Japan's new Prime Minister Naoto Kan unveiled a cabinet Tuesday of six new members and 11 from the Hatoyama administration. Polls show 63 percent of Japanese have high hopes for Kan's administration.
Japan’s new Prime Minister Naoto Kan promised a fresh start Tuesday for the ruling Democratic party of Japan (DPJ) as he named a cabinet tasked with reviving the economy and restoring public faith in politicians ahead of upper house elections.
The lineup of the new cabinet, which includes 11 of 17 ministers who served Mr. Kan’s predecessor, Yukio Hatoyama, is also being seen as a snub to Ichiro Ozawa, the party’s “shadow shogun,” whose implication in funding scandals has tarnished the party’s image.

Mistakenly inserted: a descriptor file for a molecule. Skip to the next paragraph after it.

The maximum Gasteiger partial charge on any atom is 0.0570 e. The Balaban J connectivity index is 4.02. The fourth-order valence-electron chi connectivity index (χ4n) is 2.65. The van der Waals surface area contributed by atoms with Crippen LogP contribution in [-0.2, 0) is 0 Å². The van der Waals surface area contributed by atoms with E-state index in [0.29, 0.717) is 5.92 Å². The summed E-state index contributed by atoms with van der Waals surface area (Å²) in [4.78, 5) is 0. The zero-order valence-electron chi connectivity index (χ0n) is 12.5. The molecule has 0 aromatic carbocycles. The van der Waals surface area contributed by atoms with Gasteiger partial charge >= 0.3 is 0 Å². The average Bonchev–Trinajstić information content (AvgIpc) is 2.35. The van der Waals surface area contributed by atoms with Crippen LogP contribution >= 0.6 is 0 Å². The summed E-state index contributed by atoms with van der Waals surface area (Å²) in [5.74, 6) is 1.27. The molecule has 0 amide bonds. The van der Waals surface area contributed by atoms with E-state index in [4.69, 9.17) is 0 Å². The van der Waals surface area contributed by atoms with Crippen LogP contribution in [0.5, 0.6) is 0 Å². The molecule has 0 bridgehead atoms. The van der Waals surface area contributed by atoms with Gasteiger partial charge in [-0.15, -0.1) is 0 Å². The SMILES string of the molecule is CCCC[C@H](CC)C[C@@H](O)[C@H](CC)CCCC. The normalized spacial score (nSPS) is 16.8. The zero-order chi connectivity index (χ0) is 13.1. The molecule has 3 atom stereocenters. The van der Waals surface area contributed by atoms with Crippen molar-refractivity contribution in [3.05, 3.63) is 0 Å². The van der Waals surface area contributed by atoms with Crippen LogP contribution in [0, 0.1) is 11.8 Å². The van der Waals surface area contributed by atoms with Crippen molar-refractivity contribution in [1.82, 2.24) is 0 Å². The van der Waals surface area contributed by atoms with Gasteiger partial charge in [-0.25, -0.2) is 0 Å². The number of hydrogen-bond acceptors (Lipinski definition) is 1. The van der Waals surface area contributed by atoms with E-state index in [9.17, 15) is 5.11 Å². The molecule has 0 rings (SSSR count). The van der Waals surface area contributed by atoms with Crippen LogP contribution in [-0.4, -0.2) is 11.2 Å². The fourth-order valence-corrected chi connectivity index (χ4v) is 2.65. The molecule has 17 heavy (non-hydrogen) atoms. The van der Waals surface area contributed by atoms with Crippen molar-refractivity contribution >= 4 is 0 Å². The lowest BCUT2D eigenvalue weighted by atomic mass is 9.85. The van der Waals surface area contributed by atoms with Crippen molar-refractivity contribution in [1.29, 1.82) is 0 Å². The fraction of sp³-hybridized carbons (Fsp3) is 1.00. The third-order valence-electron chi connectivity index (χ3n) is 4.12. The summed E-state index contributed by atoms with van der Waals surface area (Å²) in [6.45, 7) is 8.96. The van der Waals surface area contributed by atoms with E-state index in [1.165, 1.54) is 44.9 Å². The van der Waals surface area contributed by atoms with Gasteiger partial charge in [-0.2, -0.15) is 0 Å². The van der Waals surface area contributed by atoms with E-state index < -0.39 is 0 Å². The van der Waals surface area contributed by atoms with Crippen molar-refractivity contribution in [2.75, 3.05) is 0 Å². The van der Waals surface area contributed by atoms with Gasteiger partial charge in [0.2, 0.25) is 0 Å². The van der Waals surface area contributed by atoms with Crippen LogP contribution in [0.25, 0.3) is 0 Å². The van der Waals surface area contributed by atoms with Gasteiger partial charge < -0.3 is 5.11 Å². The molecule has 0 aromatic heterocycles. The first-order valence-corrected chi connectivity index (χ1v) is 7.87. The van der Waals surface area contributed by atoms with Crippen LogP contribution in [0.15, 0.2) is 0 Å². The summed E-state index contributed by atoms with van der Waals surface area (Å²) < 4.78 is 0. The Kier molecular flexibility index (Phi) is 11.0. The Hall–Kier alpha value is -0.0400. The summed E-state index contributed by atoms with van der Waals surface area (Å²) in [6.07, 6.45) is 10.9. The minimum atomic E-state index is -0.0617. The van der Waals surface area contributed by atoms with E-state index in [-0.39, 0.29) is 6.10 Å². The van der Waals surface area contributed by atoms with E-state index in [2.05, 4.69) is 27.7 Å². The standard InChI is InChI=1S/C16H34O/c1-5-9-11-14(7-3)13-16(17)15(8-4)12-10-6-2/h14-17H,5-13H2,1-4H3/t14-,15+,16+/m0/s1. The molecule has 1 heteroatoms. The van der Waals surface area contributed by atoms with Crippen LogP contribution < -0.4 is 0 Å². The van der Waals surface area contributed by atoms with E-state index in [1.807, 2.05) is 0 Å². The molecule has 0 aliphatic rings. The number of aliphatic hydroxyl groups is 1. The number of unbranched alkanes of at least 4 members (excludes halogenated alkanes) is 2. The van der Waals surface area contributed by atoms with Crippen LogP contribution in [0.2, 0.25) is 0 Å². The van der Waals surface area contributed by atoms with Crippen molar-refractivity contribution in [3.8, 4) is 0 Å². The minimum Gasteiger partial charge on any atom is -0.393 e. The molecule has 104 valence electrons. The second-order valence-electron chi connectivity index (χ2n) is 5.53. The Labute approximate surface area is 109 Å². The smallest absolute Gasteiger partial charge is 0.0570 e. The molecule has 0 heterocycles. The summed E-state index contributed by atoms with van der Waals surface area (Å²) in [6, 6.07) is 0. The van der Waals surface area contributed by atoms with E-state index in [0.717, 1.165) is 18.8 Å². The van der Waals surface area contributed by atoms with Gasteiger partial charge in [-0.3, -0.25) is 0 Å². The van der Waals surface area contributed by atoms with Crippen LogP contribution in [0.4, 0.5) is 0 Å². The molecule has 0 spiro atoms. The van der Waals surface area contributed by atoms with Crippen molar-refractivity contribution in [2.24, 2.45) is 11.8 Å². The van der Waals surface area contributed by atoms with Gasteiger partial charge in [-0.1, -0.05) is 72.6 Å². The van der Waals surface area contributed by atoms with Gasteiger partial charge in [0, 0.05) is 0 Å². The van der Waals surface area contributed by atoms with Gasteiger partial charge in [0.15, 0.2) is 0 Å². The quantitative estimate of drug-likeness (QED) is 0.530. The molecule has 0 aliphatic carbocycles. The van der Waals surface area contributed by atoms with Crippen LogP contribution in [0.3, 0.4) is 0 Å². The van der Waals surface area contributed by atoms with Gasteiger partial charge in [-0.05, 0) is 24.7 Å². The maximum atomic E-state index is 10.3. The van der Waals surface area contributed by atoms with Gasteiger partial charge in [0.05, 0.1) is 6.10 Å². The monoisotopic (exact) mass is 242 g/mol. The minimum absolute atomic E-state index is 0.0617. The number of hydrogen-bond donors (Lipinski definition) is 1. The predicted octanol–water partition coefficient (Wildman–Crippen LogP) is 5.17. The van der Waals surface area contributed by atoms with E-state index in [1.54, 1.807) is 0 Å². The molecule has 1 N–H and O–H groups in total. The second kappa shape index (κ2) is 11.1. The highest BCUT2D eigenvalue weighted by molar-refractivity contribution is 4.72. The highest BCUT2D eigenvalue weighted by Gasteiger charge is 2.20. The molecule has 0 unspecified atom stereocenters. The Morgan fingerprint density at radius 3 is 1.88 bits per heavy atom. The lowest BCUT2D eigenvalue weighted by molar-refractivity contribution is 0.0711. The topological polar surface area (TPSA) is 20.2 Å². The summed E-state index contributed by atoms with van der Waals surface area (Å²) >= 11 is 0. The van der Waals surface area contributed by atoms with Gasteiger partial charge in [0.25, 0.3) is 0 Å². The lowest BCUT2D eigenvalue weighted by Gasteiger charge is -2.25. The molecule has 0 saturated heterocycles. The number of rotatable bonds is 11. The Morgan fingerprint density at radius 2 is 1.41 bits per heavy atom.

Critics of Ozawa occupy key posts, and in recent days the former DPJ secretary-general has been conspicuous by his absence. He and Mr. Hatoyama resigned last week after the latter conceded he had badly mishandled the relocation of a key US military base on Okinawa island and failed to stamp out sleaze in the party.
Kan’s appointment has received a positive response from voters: A Mainichi Shimbun poll found 63 percent of respondents had high hopes for the new administration, compared with recent support ratings of under 20 percent for Hatoyama.
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